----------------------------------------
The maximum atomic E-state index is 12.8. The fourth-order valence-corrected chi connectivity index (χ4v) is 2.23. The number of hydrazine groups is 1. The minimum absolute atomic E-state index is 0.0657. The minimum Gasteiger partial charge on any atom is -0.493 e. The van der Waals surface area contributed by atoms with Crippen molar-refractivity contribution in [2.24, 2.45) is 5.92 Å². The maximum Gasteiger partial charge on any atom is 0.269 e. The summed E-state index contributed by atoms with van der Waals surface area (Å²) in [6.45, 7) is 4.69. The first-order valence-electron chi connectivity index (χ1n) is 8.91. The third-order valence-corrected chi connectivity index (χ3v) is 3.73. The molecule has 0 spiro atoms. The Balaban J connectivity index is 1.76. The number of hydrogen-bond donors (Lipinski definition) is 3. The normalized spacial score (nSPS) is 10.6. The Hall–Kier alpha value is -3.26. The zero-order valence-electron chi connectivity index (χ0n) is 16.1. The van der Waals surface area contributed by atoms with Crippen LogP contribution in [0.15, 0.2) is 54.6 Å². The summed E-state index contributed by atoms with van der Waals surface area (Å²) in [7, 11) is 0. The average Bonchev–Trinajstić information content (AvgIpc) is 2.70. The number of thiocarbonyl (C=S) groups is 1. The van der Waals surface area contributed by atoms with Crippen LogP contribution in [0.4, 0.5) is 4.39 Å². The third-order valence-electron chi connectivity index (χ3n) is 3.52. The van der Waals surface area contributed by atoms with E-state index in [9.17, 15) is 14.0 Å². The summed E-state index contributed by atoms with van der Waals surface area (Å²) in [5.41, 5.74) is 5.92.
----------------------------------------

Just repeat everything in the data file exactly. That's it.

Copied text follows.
The maximum atomic E-state index is 12.8. The fourth-order valence-corrected chi connectivity index (χ4v) is 2.23. The number of hydrazine groups is 1. The minimum absolute atomic E-state index is 0.0657. The minimum Gasteiger partial charge on any atom is -0.493 e. The van der Waals surface area contributed by atoms with Crippen molar-refractivity contribution in [2.24, 2.45) is 5.92 Å². The maximum Gasteiger partial charge on any atom is 0.269 e. The summed E-state index contributed by atoms with van der Waals surface area (Å²) in [6.45, 7) is 4.69. The first-order valence-electron chi connectivity index (χ1n) is 8.91. The third-order valence-corrected chi connectivity index (χ3v) is 3.73. The molecule has 0 spiro atoms. The Balaban J connectivity index is 1.76. The number of hydrogen-bond donors (Lipinski definition) is 3. The normalized spacial score (nSPS) is 10.6. The Hall–Kier alpha value is -3.26. The zero-order valence-electron chi connectivity index (χ0n) is 16.1. The van der Waals surface area contributed by atoms with Crippen LogP contribution in [0.15, 0.2) is 54.6 Å². The summed E-state index contributed by atoms with van der Waals surface area (Å²) in [7, 11) is 0. The average Bonchev–Trinajstić information content (AvgIpc) is 2.70. The number of thiocarbonyl (C=S) groups is 1. The van der Waals surface area contributed by atoms with Crippen LogP contribution in [0.4, 0.5) is 4.39 Å². The third-order valence-electron chi connectivity index (χ3n) is 3.52. The van der Waals surface area contributed by atoms with E-state index in [9.17, 15) is 14.0 Å². The summed E-state index contributed by atoms with van der Waals surface area (Å²) in [5.41, 5.74) is 5.92.